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Koop Calls For Defeat of AIDS Initiative

October 23, 1986|MARLENE CIMONS | Times Staff Writer

WASHINGTON — Surgeon General C. Everett Koop on Wednesday urged defeat of Proposition 64 in California, saying its passage on the Nov. 4 ballot would "drive the very people you are trying to help to another part of the world."

Koop spoke with reporters about the controversial AIDS initiative as his long-awaited report on acquired immune deficiency syndrome was released to the public. In the report, he calls for AIDS sex education as early as elementary school and opposes measures such as compulsory testing for exposure to the AIDS virus, quarantine or tattooing of infected individuals.

When asked about Proposition 64, Koop predicted that it would be "very, very difficult to enforce" and said it probably would cause people to leave California to avoid the consequences of being identified as carriers of the AIDS virus. "You can easily cross state lines," he said.

Driving potentially infected individuals underground would "get them out of the mainstream of treatment and out of the mainstream of education," he said.

Proposal Under Fire

Proposition 64, initiated by followers of political extremist Lyndon H. LaRouche Jr., would classify people infected with the virus as suffering from a "communicable disease" and would bar anyone who tests positive for exposure to AIDS from schools and from jobs that involve handling food. Public health officials have said repeatedly that passage would seriously hamper efforts to contain the epidemic.

"I know that every public health authority who has examined (the proposition) has taken the opposing point of view," Koop said. "It seems like it is something that should be defeated."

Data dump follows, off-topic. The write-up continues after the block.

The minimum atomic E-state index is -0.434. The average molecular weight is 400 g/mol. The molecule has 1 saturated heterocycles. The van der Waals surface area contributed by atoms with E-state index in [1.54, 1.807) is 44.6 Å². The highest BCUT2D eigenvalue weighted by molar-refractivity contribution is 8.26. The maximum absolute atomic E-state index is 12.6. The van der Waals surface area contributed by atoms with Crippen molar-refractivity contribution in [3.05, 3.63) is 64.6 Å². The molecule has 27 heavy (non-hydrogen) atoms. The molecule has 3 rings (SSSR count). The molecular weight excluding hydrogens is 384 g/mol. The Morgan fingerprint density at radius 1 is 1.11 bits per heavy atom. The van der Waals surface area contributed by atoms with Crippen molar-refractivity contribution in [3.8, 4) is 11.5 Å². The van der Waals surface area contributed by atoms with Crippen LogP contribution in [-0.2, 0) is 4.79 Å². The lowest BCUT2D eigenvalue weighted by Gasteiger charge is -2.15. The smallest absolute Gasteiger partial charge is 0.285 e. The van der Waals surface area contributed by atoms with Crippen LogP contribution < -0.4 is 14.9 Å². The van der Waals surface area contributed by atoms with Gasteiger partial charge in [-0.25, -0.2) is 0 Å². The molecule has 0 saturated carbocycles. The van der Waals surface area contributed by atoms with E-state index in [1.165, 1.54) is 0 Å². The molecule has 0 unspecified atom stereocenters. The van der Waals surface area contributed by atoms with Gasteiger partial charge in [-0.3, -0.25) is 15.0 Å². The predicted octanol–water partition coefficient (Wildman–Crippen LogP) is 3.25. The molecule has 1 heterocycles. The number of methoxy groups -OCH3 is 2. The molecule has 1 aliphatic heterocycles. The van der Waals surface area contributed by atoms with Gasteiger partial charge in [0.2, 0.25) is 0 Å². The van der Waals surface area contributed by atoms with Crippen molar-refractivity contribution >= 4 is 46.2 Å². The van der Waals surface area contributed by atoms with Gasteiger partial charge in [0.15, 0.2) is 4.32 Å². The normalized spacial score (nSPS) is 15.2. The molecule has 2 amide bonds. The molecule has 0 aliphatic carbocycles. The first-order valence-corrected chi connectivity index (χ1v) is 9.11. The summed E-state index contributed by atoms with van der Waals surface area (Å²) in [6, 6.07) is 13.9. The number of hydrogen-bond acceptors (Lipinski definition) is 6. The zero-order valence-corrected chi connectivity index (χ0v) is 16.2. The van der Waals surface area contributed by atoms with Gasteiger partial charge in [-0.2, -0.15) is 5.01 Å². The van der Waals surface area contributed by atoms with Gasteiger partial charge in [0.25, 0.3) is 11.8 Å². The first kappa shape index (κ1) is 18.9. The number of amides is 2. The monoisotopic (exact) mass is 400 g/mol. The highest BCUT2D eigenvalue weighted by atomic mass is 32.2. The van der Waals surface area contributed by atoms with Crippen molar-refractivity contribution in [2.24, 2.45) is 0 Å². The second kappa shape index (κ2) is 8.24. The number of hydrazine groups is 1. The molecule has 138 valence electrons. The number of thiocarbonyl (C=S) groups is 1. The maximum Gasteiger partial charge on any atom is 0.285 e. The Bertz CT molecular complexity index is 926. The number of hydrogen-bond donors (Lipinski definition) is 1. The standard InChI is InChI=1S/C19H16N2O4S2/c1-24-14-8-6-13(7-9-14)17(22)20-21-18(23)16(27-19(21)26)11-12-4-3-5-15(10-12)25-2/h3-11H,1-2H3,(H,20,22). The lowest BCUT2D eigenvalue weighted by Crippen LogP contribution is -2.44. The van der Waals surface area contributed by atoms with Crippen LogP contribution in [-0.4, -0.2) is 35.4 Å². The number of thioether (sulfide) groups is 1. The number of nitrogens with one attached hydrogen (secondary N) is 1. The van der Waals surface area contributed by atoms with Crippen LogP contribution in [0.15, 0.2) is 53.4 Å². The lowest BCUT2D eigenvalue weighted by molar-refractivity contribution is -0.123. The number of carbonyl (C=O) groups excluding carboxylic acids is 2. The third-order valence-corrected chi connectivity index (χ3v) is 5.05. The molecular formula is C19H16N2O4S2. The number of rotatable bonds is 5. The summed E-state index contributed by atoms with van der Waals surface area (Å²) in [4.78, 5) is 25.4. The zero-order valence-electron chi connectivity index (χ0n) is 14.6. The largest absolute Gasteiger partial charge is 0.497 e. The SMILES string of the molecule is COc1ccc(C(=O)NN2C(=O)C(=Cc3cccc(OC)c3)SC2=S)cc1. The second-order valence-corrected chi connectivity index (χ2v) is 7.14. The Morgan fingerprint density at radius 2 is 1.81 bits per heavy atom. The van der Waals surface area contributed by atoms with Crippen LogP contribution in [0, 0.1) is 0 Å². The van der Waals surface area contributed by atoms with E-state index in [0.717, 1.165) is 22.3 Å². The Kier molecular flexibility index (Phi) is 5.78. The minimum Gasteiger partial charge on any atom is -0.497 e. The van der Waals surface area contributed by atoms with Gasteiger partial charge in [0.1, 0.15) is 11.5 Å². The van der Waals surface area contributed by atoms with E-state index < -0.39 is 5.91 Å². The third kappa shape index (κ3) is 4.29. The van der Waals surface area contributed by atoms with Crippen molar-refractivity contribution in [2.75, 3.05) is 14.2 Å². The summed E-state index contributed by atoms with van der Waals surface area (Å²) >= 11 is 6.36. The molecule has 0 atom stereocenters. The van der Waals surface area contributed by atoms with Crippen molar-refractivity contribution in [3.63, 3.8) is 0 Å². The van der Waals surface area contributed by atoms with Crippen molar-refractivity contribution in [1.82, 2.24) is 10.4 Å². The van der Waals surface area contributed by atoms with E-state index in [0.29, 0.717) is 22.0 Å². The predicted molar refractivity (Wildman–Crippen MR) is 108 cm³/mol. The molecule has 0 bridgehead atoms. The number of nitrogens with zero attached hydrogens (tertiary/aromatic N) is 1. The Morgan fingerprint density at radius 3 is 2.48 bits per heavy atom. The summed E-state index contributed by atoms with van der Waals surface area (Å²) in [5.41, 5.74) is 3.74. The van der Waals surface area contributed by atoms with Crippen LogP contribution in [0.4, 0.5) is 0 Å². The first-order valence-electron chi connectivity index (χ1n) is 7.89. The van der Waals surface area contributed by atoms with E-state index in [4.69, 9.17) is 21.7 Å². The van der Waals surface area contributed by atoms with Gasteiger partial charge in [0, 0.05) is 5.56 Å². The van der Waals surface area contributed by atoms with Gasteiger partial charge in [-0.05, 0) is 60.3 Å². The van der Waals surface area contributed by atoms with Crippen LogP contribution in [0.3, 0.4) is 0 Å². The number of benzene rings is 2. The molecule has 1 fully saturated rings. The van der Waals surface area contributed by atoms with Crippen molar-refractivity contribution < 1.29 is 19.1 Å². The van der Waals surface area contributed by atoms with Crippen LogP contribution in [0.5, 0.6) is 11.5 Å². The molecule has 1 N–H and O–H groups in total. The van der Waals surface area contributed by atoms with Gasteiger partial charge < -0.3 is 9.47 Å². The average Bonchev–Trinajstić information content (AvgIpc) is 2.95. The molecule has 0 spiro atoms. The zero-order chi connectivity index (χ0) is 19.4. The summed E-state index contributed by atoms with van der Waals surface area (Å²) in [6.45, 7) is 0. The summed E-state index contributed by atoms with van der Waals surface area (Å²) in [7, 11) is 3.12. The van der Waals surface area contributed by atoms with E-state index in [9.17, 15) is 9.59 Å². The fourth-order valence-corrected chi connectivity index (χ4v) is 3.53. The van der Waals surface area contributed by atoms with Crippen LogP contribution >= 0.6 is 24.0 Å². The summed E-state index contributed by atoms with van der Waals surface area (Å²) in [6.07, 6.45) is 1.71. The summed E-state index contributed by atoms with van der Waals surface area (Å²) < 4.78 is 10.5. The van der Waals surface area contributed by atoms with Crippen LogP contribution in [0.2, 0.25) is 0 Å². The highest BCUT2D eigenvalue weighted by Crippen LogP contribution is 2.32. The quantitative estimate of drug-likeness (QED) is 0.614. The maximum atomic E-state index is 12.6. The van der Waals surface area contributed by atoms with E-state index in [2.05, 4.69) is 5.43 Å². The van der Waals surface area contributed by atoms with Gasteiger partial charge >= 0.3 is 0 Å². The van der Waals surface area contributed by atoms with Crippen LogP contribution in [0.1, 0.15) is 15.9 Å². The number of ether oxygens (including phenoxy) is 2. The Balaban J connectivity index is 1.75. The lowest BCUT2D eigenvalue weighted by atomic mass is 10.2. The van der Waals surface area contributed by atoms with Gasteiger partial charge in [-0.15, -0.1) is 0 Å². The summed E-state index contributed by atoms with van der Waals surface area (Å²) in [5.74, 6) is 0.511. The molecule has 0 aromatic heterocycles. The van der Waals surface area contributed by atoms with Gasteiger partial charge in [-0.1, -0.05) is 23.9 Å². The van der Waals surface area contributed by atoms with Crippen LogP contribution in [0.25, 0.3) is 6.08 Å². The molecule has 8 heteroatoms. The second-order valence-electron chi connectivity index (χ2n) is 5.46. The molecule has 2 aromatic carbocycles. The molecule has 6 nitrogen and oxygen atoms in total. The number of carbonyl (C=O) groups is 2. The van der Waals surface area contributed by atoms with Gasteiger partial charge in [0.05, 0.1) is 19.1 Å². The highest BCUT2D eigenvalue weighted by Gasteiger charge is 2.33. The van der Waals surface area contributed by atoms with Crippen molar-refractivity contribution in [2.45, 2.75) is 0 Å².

Brian Lantz, co-author of the initiative, called Koop's remarks "totally incompetent from a medical standpoint" and demanded that the surgeon general and other health officials "put themselves forward in a responsible fashion to do what's required to deal with this deadly disease."

Lantz said that Reagan Administration officials "have simply not wanted to spend the money" for "classic public health measures such as testing and quarantine."

Koop Report Praised

Meanwhile, homosexual and civil rights groups and others praised Koop's AIDS report, which urges compassion for the nation's estimated 12,000 AIDS patients, most of whom are homosexual or bisexual men or users of intravenous drugs.

The report emphasizes that the disease, which cripples the body's immune system, is transmitted only by intimate sexual contact or use of contaminated hypodermic needles and cannot be spread through casual contacts. (A copy of the report can be obtained by writing to AIDS, P.O. Box 14252, Washington, D.C. 20044.)

"It represents a sensible and compassionate approach to AIDS, and we heartily endorse his call for broader public education and his opposition to quarantine and other coercive measures," said Jeff Levi, executive director of the National Gay and Lesbian Task Force.

Nan Hunter, a staff attorney with the American Civil Liberties Union who specializes in AIDS issues, said she hopes that the report "will put to rest the kind of panic that has been fueling support for the LaRouche initiative."

Rep. Henry A. Waxman (D-Los Angeles), chairman of the House Energy and Commerce subcommittee on health, praised Koop and said: "The surgeon general has made clear the overwhelming consensus of medical and public health professionals--that the best way to slow the AIDS epidemic is to teach people how it is spread and how to avoid it."

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